No insulation on the floors, I have dormer over one area of the attic and there is even some drips from that soffit. The drips are in many areas the insulation rep says he has never seen thiis before. I don't want to have to rip apart my attic in my brand new house This is extremely frustrating. Should I have an energy audiy Co come out and do an audit. I am very confused. Today the attic temp is 67 with 42% humidity in the attic and outside air is 26 degrees and i see a few drips around. I know brand new houses have high humidity the first year, but this is still odd. i hope there is a simple solution without having to rip drywall down and switch to a vented attic with different insulation.I paid good money to have spray foam and right now am very disappointed with the outcome.

  16. user-723121 | | #16


    There must be some attic bypasses at work here, I would not push the panic button quite yet. New homes do have a lot of moisture until the concrete cures. This has been an unusual winter in that it has been warmer than normal. The outside air is still holding a lot of moisture and is not drying the air (and surfaces) inside the house as it normally would. The humidity in our house in Minneapolis dropped to 34% about a week ago but is now back up to 38%. In the middle of a normal winter it will drop into the mid 20% range.

    Quit relying on the insulation rep. for answers to your questions, these guys are salespeople and not building scientists. I would hire a qualified energy auditor to take a look. A blower test and infrared scan will show you where the air leakage is.
    This what I could find on the product you specified, looks to be an open cell spray foam. In MN I believe an air barrier is required for some of the open cell spray foams but I can't be specific.

  17. user-716970 | | #17

    This quote is from the Gaco website...
    "When required, a vapor barrier shall be applied to the warm side of the Gaco Western insulation. In low temperature applications, or in high humidity conditions, consult Gaco Western for specific instructions."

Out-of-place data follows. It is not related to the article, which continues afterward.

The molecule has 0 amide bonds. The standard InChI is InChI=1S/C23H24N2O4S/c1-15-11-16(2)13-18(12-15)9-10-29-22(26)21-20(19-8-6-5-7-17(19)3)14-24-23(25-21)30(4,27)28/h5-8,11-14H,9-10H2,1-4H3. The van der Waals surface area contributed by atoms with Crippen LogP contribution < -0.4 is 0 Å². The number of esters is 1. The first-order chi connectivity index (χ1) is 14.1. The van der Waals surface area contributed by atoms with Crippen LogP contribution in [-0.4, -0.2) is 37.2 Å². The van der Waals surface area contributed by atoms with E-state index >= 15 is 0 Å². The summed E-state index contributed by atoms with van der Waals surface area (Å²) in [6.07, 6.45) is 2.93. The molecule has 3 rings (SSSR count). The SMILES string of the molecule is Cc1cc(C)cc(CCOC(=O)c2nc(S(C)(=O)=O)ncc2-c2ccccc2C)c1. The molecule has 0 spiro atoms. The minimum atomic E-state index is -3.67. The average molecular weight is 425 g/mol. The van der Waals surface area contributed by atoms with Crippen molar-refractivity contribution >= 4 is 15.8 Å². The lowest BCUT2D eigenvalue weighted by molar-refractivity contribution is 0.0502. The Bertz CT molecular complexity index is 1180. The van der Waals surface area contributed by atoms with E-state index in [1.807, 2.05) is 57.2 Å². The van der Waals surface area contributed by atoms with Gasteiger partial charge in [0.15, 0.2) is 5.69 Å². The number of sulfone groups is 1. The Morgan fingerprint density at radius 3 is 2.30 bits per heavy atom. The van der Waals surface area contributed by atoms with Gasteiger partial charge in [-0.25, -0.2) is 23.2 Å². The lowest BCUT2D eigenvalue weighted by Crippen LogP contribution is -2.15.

A coat of vapor retarding latex primer is probably called for in this situation...Icynene can be an excellent air barrier, but it is very vapor permeable..

  18. homedesign | | #18

    The reason that I say the supply ventilation might be "working against you" is that it is probably pressurizing certain rooms(or all the rooms)....and pushing warm moist air thru those cracks and crevices that I mentioned earlier.
    Balanced ventilation or exhaust ventilation is better for Cold Climate Homes

    Do you have dedicated returns or jump ducts in all rooms?

    your only "exhaust ports" may be the accidental openings (flaws,cracks crevices) and the bathroom fans.

  19. 6grgUkTcQQ | | #19

    I do have return ducts thoughout the house in just about every room.
    The insulator is supposed to come back and spray more foam in the areas we can get to. Some areas are unaccessible so I'm not sure if it will be easier to remove some of the soffits and spray from the outside or remove drywall on the inside, hopefull we can spray the accesssible areas and then see what happens after that. What I decided to do for now is to keep a fexhaust fans running and crack open the window in the finished room in the attic, this seems to have brought the humidity down to about 42% and made it a little cooler in the unfinished attic areas.

  20. wjrobinson | | #20

    Mike, your new home is not like homes of before sprayfoam. Run bath fans long after showers. Lowes carries nice electronic switches with delay off settings. If you have many houseplants.... Bad idea till your moisture level drops. If you have an outside vented range hood use it. If not, trouble. Bath fans must properly vent outside, if not, trouble. And you can sell the humidifiers, you don't need them.

    Get your moisture level down. Two years from now the home will be mostly done with it's share of your moisture problem.

    New homes can be the cause of moisture issues, and so can some homeowners.

  21. Foamer | | #21


    What you describe is a head-scratcher and your insulation contractor should be as interested in finding the source as you are.

    Your first step should be to run a blower door test on your house. Find out how leaky it is, then have your auditor locate any trouble spots (I would be suspicious of the wall top plate to rafter area). If your contractors did a good job, you should be well below 2 ACH at 50 pascal. Foam alone does not get you there and I hope your insulator provided proper caulk and seal work.